Muckraking!: The Journalism That Changed America
In collecting the kind of reportage that all too rarely appears in this age of media triviality and corporate conglomeration, Muckraking! documents an alternative journalistic tradition, one marked by depth of vision, passion for change, and bravery. From the Stamp Act to the abolition movement to the Vietnam war, from the fight against patent medicines to the elimination of labor spies, from the integration of baseball to the safety of government atomic workers, and from putting people in jail to getting them out, this book illustrates the great journalism that has made America a better country.
With more than 125 entries that range across three centuries, Muckraking! brings together the greatest moments of American journalism. Supplying historical context and critical commentary, the book also includes a selection of influential photographs and illustrations. By turns compelling and shocking, Muckraking! is an anthology for anyone who feels passionate about the heights that journalism can climb or its ability to illuminate the darkest depths.
- Paperback: 392 pages
- Publisher: The New Press (June 1, 2002)
About the Author
Judith Serrin has been a professor of journalism and a newspaper reporter and editor for several publications, most recently the Knight-Ridder Washington bureau.
William Serrin, a former labor and workplace correspondent for the New York Times, is an associate professor at the Arthur L. Carter Journalism Institute at NYU. He is the author of several books, including Homestead: The Glory and Tragedy of an American Steel Town, and editor of The Business of Journalism (The New Press).
From Library Journal
This is not the first anthology of American investigative journalism, but it is almost surely the most varied, inclusive, and thoughtful. Judith Serrin, a former newspaper reporter, editor, and journalism professor, has teamed with New York University journalism professor William Serrin to select more than 100 examples of investigative journalism of the past 250 years from newspapers, magazines, broadcasting, and book publishing. The editors concede in an insightful introduction that the anthology is of necessity laudatory and subjective. However, the subjectivity is tempered by an emphasis on reporting that substantially contributed to political, economic, or social change nationally, regionally, or locally. The anthology is divided into types of topics investigated the poor, the working class, public health and safety, women’s rights, politics, race, sports, conservation, war, criminal justice, the media, and two catchall categories labeled muckraking and Americana. All entries within each category are presented chronologically and are introduced with one or more paragraphs that provide background on the journalist showcased and the context of that journalist’s quest for truth. Recommended for public and academic libraries. Steve Weinberg, Columbia, MO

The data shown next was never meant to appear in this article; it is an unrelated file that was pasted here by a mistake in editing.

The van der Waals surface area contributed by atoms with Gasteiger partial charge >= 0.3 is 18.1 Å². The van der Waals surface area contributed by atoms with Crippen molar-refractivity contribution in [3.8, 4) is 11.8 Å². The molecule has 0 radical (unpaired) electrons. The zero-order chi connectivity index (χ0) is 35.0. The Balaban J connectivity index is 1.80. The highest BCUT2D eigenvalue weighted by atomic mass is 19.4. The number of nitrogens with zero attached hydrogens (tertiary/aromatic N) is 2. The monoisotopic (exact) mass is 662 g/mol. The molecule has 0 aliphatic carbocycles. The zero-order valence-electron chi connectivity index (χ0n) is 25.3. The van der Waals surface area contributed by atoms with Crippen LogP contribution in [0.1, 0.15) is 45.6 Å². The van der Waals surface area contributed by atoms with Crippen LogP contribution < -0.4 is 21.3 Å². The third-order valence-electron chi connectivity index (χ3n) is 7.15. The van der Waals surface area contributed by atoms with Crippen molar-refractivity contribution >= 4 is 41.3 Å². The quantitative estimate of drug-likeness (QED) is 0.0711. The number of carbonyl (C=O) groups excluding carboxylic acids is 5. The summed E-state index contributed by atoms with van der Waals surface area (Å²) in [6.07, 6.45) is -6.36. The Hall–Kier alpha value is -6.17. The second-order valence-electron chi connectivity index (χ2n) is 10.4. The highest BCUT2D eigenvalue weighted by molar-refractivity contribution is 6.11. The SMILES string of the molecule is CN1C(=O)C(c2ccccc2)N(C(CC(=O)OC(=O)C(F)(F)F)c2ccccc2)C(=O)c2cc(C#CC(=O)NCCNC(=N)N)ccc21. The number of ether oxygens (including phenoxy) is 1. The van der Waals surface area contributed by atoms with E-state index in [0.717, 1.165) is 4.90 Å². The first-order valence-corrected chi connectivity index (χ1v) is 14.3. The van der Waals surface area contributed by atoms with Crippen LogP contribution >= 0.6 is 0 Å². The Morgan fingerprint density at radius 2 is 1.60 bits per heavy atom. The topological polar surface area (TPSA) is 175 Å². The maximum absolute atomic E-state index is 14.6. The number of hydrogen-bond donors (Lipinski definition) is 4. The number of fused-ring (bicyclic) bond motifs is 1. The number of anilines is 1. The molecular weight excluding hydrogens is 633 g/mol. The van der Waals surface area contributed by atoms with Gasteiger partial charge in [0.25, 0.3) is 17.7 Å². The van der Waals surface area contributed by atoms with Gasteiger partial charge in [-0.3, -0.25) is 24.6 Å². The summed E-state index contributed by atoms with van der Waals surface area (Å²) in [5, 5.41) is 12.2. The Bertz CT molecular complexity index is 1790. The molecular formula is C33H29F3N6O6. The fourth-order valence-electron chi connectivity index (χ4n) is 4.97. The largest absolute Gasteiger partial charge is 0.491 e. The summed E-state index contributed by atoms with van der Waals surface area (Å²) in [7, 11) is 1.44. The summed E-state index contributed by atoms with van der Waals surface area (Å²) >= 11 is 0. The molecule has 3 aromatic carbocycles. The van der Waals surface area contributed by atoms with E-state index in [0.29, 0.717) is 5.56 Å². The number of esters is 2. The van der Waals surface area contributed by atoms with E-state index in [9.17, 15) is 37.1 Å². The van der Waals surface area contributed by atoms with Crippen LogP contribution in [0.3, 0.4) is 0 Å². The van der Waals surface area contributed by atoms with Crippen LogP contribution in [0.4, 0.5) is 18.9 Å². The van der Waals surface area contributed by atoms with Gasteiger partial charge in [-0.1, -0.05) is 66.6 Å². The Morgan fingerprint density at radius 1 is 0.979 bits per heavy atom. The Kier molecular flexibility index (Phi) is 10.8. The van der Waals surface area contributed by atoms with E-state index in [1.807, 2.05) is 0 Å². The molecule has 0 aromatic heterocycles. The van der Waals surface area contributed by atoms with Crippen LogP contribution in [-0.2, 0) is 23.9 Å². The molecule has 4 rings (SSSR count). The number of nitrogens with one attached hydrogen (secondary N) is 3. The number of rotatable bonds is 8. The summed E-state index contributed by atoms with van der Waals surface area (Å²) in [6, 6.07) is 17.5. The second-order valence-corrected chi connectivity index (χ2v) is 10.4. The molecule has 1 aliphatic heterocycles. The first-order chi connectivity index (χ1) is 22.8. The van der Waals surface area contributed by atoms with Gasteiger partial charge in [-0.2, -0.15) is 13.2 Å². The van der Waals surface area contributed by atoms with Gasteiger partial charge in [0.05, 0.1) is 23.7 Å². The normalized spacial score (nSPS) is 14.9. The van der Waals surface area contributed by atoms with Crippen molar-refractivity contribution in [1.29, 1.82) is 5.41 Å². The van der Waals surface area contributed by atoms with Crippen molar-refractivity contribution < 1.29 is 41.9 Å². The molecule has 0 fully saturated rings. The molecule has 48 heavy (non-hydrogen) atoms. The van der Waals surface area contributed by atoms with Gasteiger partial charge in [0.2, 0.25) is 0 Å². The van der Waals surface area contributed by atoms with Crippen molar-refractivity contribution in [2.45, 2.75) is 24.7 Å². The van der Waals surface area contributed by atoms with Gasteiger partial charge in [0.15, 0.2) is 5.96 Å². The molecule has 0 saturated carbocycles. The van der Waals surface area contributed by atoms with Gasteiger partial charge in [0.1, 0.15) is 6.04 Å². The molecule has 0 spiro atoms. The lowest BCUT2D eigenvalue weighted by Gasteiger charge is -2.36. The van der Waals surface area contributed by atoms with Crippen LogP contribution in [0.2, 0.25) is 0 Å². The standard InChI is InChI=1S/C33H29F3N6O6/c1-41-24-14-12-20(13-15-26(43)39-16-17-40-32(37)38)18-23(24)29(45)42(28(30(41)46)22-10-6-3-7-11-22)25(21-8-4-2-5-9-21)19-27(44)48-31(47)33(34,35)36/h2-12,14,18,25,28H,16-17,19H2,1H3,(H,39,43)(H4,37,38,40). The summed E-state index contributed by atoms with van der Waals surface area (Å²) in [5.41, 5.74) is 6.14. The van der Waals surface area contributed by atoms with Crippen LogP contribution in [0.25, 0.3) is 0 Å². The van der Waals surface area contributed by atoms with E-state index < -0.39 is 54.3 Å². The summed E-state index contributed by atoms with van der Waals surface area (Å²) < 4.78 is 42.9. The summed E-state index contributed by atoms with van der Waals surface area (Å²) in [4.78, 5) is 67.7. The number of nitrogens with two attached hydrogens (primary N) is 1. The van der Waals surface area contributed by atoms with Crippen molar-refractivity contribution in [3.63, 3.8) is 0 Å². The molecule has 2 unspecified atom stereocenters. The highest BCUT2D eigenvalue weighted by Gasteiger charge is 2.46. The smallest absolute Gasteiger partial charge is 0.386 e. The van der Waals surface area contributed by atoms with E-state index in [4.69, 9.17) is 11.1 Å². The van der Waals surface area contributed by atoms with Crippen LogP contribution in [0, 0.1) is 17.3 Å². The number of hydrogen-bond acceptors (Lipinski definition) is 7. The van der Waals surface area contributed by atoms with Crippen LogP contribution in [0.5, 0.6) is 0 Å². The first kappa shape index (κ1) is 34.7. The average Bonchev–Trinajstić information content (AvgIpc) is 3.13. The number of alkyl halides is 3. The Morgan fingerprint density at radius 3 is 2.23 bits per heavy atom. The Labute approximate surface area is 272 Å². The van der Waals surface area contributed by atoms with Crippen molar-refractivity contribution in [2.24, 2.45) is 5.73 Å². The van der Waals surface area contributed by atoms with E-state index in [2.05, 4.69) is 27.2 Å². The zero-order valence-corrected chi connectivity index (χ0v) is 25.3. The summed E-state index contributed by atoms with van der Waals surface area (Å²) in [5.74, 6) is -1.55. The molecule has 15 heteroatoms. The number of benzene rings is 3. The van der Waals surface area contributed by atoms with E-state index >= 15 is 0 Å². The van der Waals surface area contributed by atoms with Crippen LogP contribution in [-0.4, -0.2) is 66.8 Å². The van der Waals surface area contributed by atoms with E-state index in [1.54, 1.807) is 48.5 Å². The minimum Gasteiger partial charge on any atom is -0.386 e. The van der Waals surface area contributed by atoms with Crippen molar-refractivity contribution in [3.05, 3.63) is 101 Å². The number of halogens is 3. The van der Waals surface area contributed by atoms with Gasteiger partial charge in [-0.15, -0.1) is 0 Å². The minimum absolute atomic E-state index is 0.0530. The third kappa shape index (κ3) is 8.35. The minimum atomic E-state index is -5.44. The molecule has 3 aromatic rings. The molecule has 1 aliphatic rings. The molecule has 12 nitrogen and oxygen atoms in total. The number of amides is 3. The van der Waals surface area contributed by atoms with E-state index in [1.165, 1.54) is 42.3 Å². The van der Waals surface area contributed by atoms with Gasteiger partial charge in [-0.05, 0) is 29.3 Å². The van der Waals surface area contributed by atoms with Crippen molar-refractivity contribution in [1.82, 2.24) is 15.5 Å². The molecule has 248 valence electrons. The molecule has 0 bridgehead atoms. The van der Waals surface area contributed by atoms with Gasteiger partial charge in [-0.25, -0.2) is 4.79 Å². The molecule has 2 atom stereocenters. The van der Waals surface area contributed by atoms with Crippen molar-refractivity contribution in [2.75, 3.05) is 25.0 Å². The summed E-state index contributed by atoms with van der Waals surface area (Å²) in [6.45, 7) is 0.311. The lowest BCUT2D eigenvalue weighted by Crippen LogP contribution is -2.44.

In the spirit of Peter Finley Dunne’s quote that the purpose of journalism is to comfort the afflicted and to afflict the comfortable, the Serrins, journalism professors, offer this outstanding collection of articles that changed lives for the better by uncovering public and private wrongdoing and championing worthwhile causes. Early examples include a report on race riots in Springfield, Illinois, in 1908 that called for change and led to the formation of the NAACP. Also collected are the first reports on the onset of AIDS in San Francisco that brought attention to the impending health crisis. The collection contains John Steinbeck’s reporting on migrant workers in the mid-1930s and Michael Harrington’s articles on poverty in the 1950s. The book is organized into topics, including social issues, politics, sports, crime and punishment, and war. Each article or book excerpt is preceded by an introduction that provides context for the subjects covered and the eventual impact of the material on American society. Readers interested in history and journalism will love this book. Vanessa Bush
The Serrins skillfully organize more than 100 works of varying length within 13 sections, each of which has a general subject (e.g. sports, poverty, war, politics). No doubt many of the journalists represented in this volume had little (if any) idea of what would eventually be uncovered when they began their “raking.” Of special interest to me are Douglass’ appeal for support to abolish slavery (“Escape to Freedom,” 1834), Steinbeck’s examination of migratory workers (“Harvest Gypsies,” 1936), Nader’s indictment of the automobile industry (“Unsafe at Any Speed,” 1965), and Hersh’s expose of atrocities committed by American troops in Viet Nam (“The My Lai Massacre,” 1969). Actually, I found all of the authors well-worth reading (or re-reading) and am grateful for the opportunity to share the thoughts and feelings of several previously unfamiliar to me.